Fiat Chrysler (NYSE:FCAU) trades very cheaply and is a very out-of-favor stock that would attract very sincere attention from deep value types. However, with a new scandal casting a shadow over the company, it is difficult for investor sentiment to shift to a point that would materially re-rate the company to higher valuation multiples.
Fiat Chrysler's shares plummeted 14% over last Thursday and Friday as a consequence of the US Environmental Protection Agency's ruling over faults in the company's emissions practices. The use of certain engine management software in Dodge Ram 1500's (3-liter diesel engines) and Jeep Grand Cherokees (2014, 2015, and 2016 models) sold in the US was determined to violate environmental standards through the excess emissions output it would create. This applied to over 100,000 vehicles.
The case is similar to the September 2015 scandal that affected Volkswagen (OTCPK:VLKAY), but on a smaller scale. VW's imbroglio impacted nearly 600,000 vehicles and was more damaging to the company's reputation on a scale relative to Fiat Chrysler's given the software was explicitly used to understate emissions or evade the tests outright. In Fiat Chrysler's case, the scenario involves a violation of the Clean Air Act by failing to disclose the software it had installed on a smaller number of vehicles.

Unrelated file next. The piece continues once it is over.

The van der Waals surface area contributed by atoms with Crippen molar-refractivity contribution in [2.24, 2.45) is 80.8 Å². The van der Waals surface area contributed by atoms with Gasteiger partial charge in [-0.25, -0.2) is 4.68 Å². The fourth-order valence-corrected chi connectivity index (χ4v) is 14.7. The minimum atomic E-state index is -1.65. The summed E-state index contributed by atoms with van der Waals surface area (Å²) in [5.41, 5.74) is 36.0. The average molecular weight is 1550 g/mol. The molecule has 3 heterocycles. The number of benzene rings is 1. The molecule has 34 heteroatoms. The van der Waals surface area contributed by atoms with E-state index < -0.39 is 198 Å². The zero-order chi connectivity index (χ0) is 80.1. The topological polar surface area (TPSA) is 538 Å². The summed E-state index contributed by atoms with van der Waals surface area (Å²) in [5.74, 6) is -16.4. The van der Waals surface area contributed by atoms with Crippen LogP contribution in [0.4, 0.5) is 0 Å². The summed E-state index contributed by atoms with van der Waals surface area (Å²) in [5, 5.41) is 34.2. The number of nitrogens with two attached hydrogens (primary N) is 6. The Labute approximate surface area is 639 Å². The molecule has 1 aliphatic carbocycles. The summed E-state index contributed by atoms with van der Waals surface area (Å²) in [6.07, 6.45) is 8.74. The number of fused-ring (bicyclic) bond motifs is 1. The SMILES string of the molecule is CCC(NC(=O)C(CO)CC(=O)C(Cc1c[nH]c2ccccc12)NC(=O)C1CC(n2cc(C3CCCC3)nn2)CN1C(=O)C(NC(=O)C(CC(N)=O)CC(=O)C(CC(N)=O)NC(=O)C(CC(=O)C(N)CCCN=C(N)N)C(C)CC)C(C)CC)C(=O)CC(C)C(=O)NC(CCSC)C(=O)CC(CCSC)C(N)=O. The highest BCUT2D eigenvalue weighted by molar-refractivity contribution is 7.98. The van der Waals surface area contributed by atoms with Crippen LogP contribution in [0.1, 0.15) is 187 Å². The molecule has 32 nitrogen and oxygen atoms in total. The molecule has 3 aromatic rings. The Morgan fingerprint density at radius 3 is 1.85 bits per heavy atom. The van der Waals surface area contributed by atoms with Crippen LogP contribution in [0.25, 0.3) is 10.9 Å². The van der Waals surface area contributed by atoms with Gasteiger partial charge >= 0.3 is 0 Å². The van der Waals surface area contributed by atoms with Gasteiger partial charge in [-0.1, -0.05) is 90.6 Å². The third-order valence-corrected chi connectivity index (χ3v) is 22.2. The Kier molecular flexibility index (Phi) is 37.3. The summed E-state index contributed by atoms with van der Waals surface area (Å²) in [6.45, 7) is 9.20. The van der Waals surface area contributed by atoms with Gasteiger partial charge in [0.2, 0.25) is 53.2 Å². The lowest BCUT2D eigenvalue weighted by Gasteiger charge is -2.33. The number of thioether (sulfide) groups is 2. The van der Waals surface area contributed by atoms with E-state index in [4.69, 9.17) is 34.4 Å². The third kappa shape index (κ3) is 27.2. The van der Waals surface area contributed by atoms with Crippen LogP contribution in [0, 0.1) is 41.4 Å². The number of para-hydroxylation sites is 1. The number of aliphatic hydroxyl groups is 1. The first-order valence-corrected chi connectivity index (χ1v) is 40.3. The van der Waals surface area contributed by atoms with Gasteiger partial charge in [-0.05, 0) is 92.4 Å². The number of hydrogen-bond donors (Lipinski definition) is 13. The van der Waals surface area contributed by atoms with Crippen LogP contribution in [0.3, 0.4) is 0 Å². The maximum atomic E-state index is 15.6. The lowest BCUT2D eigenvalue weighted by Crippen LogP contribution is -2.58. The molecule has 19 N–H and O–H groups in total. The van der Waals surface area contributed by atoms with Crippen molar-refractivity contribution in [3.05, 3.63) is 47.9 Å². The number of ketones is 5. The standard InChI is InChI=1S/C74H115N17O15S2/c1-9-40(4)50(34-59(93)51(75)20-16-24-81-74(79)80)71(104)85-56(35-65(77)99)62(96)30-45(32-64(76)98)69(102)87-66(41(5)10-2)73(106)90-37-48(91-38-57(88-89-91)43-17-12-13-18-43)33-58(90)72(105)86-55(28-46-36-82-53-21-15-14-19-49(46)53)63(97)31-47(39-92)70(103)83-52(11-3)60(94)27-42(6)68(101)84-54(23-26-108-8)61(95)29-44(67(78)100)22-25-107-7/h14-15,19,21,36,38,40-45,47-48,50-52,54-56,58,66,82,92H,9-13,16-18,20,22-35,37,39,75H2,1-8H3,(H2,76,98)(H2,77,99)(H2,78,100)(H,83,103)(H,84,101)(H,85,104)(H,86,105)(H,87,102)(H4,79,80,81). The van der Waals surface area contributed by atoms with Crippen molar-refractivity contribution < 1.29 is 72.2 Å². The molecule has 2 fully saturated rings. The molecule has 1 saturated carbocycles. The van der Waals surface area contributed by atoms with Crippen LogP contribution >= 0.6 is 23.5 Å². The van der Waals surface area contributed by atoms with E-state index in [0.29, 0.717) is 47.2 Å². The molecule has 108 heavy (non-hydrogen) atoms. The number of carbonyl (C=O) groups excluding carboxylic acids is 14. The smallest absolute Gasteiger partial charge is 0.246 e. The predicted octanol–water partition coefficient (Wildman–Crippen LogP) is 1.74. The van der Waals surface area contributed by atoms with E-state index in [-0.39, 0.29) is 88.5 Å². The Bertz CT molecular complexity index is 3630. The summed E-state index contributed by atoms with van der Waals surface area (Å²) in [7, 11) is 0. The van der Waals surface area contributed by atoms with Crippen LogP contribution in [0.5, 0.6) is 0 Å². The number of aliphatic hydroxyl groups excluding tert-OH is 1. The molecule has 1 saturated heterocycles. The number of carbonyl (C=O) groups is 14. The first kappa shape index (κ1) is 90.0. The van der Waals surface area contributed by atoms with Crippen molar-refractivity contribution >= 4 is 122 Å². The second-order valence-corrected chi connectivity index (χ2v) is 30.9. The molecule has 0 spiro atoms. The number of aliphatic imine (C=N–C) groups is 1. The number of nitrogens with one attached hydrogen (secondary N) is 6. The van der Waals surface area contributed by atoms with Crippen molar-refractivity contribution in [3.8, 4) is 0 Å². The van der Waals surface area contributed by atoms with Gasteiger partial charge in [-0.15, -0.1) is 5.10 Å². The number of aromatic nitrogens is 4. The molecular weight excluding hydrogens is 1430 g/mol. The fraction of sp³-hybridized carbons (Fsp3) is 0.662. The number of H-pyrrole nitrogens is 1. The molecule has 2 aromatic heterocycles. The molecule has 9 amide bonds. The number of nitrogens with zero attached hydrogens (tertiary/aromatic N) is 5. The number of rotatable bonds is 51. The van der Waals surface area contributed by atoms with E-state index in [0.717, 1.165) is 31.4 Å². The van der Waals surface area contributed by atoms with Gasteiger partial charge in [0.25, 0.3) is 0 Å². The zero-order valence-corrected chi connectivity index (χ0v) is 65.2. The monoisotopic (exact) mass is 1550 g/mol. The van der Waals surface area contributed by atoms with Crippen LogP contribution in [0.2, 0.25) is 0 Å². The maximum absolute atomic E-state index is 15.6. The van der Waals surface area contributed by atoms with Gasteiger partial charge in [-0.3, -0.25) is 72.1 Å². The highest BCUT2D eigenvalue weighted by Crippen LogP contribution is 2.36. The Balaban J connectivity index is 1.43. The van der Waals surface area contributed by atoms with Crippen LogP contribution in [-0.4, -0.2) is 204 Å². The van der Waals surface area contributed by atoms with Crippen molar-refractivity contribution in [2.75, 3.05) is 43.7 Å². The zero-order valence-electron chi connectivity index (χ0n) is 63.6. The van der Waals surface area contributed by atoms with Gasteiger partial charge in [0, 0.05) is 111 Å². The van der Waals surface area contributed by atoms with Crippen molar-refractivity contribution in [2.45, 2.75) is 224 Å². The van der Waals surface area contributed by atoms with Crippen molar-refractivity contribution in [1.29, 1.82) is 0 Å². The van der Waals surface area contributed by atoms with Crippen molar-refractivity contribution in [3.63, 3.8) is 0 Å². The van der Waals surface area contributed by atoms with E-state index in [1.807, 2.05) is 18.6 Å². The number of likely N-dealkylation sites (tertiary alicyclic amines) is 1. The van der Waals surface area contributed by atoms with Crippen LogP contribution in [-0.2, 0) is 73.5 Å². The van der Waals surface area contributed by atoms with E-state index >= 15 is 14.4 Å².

VW was subject to the EPA's investigations for an additional eight months after the scandal emerged publicly. The company eventually paid out civil claims and wrongdoing charges of approximately $4.3 billion and plead guilty to three US felony charges. The company also repurchased affected vehicles from their owners. Fiat Chrysler's total legal costs and associated fines would naturally expect to be lower in total punitive damages based on the scope of the alleged misconduct.
Total fines from the EPA could be incurred at a rate of up to about $45,000 per violation. Even in an absolute worst-case scenario - 104,000 vehicles in violation of the Clean Air Act multiplied by $45,000 per violation - this $4.7 billion fine would be safely covered by the company's existing liquidity position. As of the end of Q3 2016, the company had a cash balance of USD$17.9 billion and a credit revolver of $6.6 billion, none of which has been drawn down. The company also had nearly 300 million common shares added to its equity base (worth about $2.9 billion) last month. In total, the funding from these sources comes to $27.1 billion total, enough to cover what would be a very unfavorable judgment nearly six times.
Even so, if the EPA were to determine that Fiat Chrysler was installing software purposefully designed to circumvent emissions regulations, the fines and legal costs can become much more financially punitive. Accordingly, even with the ostensible worst-case scenario outlined above (a fine that would be the equivalent to wiping out 32% of the company's current market cap), if intent is deemed to be deliberate as in the case of VW it would proceed to further impair Fiat Chrysler's reputation and financial and operational profiles.